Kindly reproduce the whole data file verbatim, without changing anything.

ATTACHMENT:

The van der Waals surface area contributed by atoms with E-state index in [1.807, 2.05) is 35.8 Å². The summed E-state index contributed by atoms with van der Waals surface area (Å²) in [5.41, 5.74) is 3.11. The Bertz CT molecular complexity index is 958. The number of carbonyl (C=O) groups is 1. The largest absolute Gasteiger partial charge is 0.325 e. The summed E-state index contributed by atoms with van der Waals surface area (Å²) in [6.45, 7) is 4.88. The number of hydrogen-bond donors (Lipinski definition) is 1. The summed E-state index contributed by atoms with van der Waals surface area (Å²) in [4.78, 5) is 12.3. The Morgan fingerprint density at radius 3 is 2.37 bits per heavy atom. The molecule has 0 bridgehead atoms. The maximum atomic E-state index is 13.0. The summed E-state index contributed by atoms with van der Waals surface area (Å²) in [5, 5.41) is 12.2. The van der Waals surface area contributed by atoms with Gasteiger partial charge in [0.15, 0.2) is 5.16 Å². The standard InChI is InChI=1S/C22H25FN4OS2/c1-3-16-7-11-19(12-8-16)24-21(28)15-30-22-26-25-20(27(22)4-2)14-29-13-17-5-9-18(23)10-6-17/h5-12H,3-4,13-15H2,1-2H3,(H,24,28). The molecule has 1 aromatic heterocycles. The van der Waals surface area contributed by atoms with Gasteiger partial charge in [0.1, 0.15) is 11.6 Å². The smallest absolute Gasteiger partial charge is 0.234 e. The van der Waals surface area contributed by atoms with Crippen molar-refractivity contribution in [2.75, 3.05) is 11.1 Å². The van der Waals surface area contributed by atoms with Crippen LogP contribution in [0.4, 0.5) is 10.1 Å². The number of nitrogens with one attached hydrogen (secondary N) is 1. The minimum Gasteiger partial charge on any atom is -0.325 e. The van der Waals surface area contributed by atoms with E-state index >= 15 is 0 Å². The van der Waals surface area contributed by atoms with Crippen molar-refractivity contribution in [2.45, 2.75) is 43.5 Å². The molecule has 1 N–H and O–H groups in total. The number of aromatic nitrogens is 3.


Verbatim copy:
The van der Waals surface area contributed by atoms with E-state index in [1.807, 2.05) is 35.8 Å². The summed E-state index contributed by atoms with van der Waals surface area (Å²) in [5.41, 5.74) is 3.11. The Bertz CT molecular complexity index is 958. The number of carbonyl (C=O) groups is 1. The largest absolute Gasteiger partial charge is 0.325 e. The summed E-state index contributed by atoms with van der Waals surface area (Å²) in [6.45, 7) is 4.88. The number of hydrogen-bond donors (Lipinski definition) is 1. The summed E-state index contributed by atoms with van der Waals surface area (Å²) in [4.78, 5) is 12.3. The Morgan fingerprint density at radius 3 is 2.37 bits per heavy atom. The molecule has 0 bridgehead atoms. The maximum atomic E-state index is 13.0. The summed E-state index contributed by atoms with van der Waals surface area (Å²) in [5, 5.41) is 12.2. The van der Waals surface area contributed by atoms with Gasteiger partial charge in [0.15, 0.2) is 5.16 Å². The standard InChI is InChI=1S/C22H25FN4OS2/c1-3-16-7-11-19(12-8-16)24-21(28)15-30-22-26-25-20(27(22)4-2)14-29-13-17-5-9-18(23)10-6-17/h5-12H,3-4,13-15H2,1-2H3,(H,24,28). The molecule has 1 aromatic heterocycles. The van der Waals surface area contributed by atoms with Gasteiger partial charge in [0.1, 0.15) is 11.6 Å². The smallest absolute Gasteiger partial charge is 0.234 e. The van der Waals surface area contributed by atoms with Crippen molar-refractivity contribution in [2.75, 3.05) is 11.1 Å². The van der Waals surface area contributed by atoms with Crippen LogP contribution in [0.4, 0.5) is 10.1 Å². The number of nitrogens with one attached hydrogen (secondary N) is 1. The minimum Gasteiger partial charge on any atom is -0.325 e. The van der Waals surface area contributed by atoms with E-state index >= 15 is 0 Å². The van der Waals surface area contributed by atoms with Crippen molar-refractivity contribution in [2.45, 2.75) is 43.5 Å². The molecule has 1 N–H and O–H groups in total. The number of aromatic nitrogens is 3.